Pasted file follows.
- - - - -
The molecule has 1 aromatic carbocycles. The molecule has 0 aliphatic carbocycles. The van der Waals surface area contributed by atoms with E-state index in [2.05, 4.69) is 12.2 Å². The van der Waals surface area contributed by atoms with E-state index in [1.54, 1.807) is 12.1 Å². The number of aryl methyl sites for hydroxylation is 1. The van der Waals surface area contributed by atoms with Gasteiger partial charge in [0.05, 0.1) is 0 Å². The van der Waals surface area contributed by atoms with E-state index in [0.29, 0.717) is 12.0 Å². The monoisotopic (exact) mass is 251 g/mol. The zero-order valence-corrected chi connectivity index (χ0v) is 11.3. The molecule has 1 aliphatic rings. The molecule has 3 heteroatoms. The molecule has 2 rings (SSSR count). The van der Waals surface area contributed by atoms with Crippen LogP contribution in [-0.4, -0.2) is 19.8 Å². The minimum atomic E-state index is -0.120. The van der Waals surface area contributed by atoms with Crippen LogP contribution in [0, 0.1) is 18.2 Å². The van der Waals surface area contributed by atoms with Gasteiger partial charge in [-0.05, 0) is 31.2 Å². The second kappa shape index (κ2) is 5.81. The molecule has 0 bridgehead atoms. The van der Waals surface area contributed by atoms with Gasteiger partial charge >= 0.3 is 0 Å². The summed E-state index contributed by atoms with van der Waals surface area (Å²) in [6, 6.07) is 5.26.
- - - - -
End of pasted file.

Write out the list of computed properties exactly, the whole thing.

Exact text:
The molecule has 1 aromatic carbocycles. The molecule has 0 aliphatic carbocycles. The van der Waals surface area contributed by atoms with E-state index in [2.05, 4.69) is 12.2 Å². The van der Waals surface area contributed by atoms with E-state index in [1.54, 1.807) is 12.1 Å². The number of aryl methyl sites for hydroxylation is 1. The van der Waals surface area contributed by atoms with Gasteiger partial charge in [0.05, 0.1) is 0 Å². The van der Waals surface area contributed by atoms with E-state index in [0.29, 0.717) is 12.0 Å². The monoisotopic (exact) mass is 251 g/mol. The zero-order valence-corrected chi connectivity index (χ0v) is 11.3. The molecule has 1 aliphatic rings. The molecule has 3 heteroatoms. The molecule has 2 rings (SSSR count). The van der Waals surface area contributed by atoms with Crippen LogP contribution in [-0.4, -0.2) is 19.8 Å². The minimum atomic E-state index is -0.120. The van der Waals surface area contributed by atoms with Crippen LogP contribution in [0, 0.1) is 18.2 Å². The van der Waals surface area contributed by atoms with Gasteiger partial charge in [-0.05, 0) is 31.2 Å². The second kappa shape index (κ2) is 5.81. The molecule has 0 bridgehead atoms. The van der Waals surface area contributed by atoms with Gasteiger partial charge >= 0.3 is 0 Å². The summed E-state index contributed by atoms with van der Waals surface area (Å²) in [6, 6.07) is 5.26.